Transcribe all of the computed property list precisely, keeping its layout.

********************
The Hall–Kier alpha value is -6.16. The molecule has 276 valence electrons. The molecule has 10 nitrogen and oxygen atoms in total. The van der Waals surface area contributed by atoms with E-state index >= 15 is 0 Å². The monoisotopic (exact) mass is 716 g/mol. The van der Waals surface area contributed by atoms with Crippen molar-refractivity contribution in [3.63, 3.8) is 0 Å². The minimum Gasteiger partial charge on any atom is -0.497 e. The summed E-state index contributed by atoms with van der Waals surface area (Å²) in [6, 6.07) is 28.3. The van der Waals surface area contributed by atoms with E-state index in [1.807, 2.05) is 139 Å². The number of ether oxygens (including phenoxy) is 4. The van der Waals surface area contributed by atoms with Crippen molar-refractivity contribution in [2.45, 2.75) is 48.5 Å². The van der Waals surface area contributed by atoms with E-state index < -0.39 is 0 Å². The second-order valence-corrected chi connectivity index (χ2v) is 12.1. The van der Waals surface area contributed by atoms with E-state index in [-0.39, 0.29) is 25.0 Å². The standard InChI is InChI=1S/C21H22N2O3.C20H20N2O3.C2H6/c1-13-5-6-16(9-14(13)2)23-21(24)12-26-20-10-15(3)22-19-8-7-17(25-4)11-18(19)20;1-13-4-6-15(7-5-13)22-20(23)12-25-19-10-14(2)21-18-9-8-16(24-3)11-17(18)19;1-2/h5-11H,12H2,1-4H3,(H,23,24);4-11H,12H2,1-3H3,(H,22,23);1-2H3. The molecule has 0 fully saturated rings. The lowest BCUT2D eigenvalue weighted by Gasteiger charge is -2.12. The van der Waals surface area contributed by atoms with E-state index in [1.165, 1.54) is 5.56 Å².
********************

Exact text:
The Hall–Kier alpha value is -6.16. The molecule has 276 valence electrons. The molecule has 10 nitrogen and oxygen atoms in total. The van der Waals surface area contributed by atoms with E-state index >= 15 is 0 Å². The monoisotopic (exact) mass is 716 g/mol. The van der Waals surface area contributed by atoms with Crippen molar-refractivity contribution in [3.63, 3.8) is 0 Å². The minimum Gasteiger partial charge on any atom is -0.497 e. The summed E-state index contributed by atoms with van der Waals surface area (Å²) in [6, 6.07) is 28.3. The van der Waals surface area contributed by atoms with E-state index in [1.807, 2.05) is 139 Å². The number of ether oxygens (including phenoxy) is 4. The van der Waals surface area contributed by atoms with Crippen molar-refractivity contribution in [2.45, 2.75) is 48.5 Å². The van der Waals surface area contributed by atoms with E-state index < -0.39 is 0 Å². The second-order valence-corrected chi connectivity index (χ2v) is 12.1. The van der Waals surface area contributed by atoms with E-state index in [-0.39, 0.29) is 25.0 Å². The standard InChI is InChI=1S/C21H22N2O3.C20H20N2O3.C2H6/c1-13-5-6-16(9-14(13)2)23-21(24)12-26-20-10-15(3)22-19-8-7-17(25-4)11-18(19)20;1-13-4-6-15(7-5-13)22-20(23)12-25-19-10-14(2)21-18-9-8-16(24-3)11-17(18)19;1-2/h5-11H,12H2,1-4H3,(H,23,24);4-11H,12H2,1-3H3,(H,22,23);1-2H3. The molecule has 0 fully saturated rings. The lowest BCUT2D eigenvalue weighted by Gasteiger charge is -2.12. The van der Waals surface area contributed by atoms with E-state index in [1.165, 1.54) is 5.56 Å².